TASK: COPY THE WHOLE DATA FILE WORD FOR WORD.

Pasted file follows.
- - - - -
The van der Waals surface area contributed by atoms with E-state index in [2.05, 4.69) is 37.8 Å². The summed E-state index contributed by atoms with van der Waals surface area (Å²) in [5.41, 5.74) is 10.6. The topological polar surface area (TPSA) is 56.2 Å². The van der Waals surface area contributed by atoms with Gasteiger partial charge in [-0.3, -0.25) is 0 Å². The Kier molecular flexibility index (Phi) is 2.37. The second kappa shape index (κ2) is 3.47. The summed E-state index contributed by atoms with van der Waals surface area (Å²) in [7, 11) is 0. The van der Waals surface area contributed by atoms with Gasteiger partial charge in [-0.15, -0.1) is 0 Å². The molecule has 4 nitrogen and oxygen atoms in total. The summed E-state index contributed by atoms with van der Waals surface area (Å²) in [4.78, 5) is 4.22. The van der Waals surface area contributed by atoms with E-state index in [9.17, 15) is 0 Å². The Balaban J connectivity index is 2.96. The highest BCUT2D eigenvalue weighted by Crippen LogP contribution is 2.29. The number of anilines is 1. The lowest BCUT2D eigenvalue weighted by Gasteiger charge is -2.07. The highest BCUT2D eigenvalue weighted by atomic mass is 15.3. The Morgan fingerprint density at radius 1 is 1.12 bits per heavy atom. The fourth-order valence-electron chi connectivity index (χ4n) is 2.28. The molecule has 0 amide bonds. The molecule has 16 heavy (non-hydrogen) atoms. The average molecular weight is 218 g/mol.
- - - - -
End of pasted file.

The van der Waals surface area contributed by atoms with E-state index in [2.05, 4.69) is 37.8 Å². The summed E-state index contributed by atoms with van der Waals surface area (Å²) in [5.41, 5.74) is 10.6. The topological polar surface area (TPSA) is 56.2 Å². The van der Waals surface area contributed by atoms with Gasteiger partial charge in [-0.3, -0.25) is 0 Å². The Kier molecular flexibility index (Phi) is 2.37. The second kappa shape index (κ2) is 3.47. The summed E-state index contributed by atoms with van der Waals surface area (Å²) in [7, 11) is 0. The van der Waals surface area contributed by atoms with Gasteiger partial charge in [-0.15, -0.1) is 0 Å². The molecule has 4 nitrogen and oxygen atoms in total. The summed E-state index contributed by atoms with van der Waals surface area (Å²) in [4.78, 5) is 4.22. The van der Waals surface area contributed by atoms with E-state index in [9.17, 15) is 0 Å². The Balaban J connectivity index is 2.96. The highest BCUT2D eigenvalue weighted by Crippen LogP contribution is 2.29. The number of anilines is 1. The lowest BCUT2D eigenvalue weighted by Gasteiger charge is -2.07. The highest BCUT2D eigenvalue weighted by atomic mass is 15.3. The Morgan fingerprint density at radius 1 is 1.12 bits per heavy atom. The fourth-order valence-electron chi connectivity index (χ4n) is 2.28. The molecule has 0 amide bonds. The molecule has 16 heavy (non-hydrogen) atoms. The average molecular weight is 218 g/mol.